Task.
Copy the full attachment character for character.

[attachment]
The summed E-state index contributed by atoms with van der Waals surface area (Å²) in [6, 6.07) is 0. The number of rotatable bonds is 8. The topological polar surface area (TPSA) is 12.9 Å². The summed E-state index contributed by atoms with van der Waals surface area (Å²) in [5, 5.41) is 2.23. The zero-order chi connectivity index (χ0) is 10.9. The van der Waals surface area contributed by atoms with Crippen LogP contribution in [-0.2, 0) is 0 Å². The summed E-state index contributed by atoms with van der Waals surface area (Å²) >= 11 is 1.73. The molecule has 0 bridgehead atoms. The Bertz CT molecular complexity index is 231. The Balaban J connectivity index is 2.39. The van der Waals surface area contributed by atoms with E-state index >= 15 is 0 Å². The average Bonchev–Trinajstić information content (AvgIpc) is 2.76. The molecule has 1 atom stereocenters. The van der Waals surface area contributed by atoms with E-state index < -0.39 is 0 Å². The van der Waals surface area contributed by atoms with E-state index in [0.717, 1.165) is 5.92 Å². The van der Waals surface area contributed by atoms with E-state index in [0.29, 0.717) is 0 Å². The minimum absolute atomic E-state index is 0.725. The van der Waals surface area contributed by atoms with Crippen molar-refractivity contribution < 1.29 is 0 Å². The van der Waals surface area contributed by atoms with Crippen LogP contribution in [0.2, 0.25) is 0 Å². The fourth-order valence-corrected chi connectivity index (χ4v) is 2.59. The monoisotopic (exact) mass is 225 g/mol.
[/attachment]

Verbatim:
The summed E-state index contributed by atoms with van der Waals surface area (Å²) in [6, 6.07) is 0. The number of rotatable bonds is 8. The topological polar surface area (TPSA) is 12.9 Å². The summed E-state index contributed by atoms with van der Waals surface area (Å²) in [5, 5.41) is 2.23. The zero-order chi connectivity index (χ0) is 10.9. The van der Waals surface area contributed by atoms with Crippen LogP contribution in [-0.2, 0) is 0 Å². The summed E-state index contributed by atoms with van der Waals surface area (Å²) >= 11 is 1.73. The molecule has 0 bridgehead atoms. The Bertz CT molecular complexity index is 231. The Balaban J connectivity index is 2.39. The van der Waals surface area contributed by atoms with E-state index >= 15 is 0 Å². The average Bonchev–Trinajstić information content (AvgIpc) is 2.76. The molecule has 1 atom stereocenters. The van der Waals surface area contributed by atoms with E-state index < -0.39 is 0 Å². The van der Waals surface area contributed by atoms with E-state index in [0.717, 1.165) is 5.92 Å². The van der Waals surface area contributed by atoms with E-state index in [0.29, 0.717) is 0 Å². The minimum absolute atomic E-state index is 0.725. The van der Waals surface area contributed by atoms with Crippen molar-refractivity contribution < 1.29 is 0 Å². The van der Waals surface area contributed by atoms with Crippen LogP contribution in [0.2, 0.25) is 0 Å². The fourth-order valence-corrected chi connectivity index (χ4v) is 2.59. The monoisotopic (exact) mass is 225 g/mol.